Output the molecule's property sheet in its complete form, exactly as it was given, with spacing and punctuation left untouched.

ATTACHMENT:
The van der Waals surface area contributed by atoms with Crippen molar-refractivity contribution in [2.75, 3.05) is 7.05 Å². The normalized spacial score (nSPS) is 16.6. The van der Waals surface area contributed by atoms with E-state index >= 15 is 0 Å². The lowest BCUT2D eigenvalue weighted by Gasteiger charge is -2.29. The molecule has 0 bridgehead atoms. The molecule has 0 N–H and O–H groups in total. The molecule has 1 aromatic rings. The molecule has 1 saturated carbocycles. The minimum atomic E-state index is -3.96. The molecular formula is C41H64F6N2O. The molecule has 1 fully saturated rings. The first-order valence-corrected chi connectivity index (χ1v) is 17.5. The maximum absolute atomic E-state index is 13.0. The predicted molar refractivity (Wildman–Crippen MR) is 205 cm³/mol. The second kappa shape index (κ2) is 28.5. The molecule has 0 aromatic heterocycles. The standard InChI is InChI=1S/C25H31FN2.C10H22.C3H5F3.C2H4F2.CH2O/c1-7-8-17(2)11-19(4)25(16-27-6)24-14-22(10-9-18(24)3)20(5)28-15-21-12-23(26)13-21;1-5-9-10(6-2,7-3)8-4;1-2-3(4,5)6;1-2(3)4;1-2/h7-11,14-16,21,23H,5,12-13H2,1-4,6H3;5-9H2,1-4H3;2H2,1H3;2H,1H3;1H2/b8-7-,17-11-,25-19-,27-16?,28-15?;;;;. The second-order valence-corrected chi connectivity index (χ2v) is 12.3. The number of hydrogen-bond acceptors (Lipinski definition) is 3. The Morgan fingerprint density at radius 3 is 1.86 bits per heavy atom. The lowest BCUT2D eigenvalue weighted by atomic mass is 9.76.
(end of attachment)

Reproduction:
The van der Waals surface area contributed by atoms with Crippen molar-refractivity contribution in [2.75, 3.05) is 7.05 Å². The normalized spacial score (nSPS) is 16.6. The van der Waals surface area contributed by atoms with E-state index >= 15 is 0 Å². The lowest BCUT2D eigenvalue weighted by Gasteiger charge is -2.29. The molecule has 0 bridgehead atoms. The molecule has 0 N–H and O–H groups in total. The molecule has 1 aromatic rings. The molecule has 1 saturated carbocycles. The minimum atomic E-state index is -3.96. The molecular formula is C41H64F6N2O. The molecule has 1 fully saturated rings. The first-order valence-corrected chi connectivity index (χ1v) is 17.5. The maximum absolute atomic E-state index is 13.0. The predicted molar refractivity (Wildman–Crippen MR) is 205 cm³/mol. The second kappa shape index (κ2) is 28.5. The molecule has 0 aromatic heterocycles. The standard InChI is InChI=1S/C25H31FN2.C10H22.C3H5F3.C2H4F2.CH2O/c1-7-8-17(2)11-19(4)25(16-27-6)24-14-22(10-9-18(24)3)20(5)28-15-21-12-23(26)13-21;1-5-9-10(6-2,7-3)8-4;1-2-3(4,5)6;1-2(3)4;1-2/h7-11,14-16,21,23H,5,12-13H2,1-4,6H3;5-9H2,1-4H3;2H2,1H3;2H,1H3;1H2/b8-7-,17-11-,25-19-,27-16?,28-15?;;;;. The second-order valence-corrected chi connectivity index (χ2v) is 12.3. The number of hydrogen-bond acceptors (Lipinski definition) is 3. The Morgan fingerprint density at radius 3 is 1.86 bits per heavy atom. The lowest BCUT2D eigenvalue weighted by atomic mass is 9.76.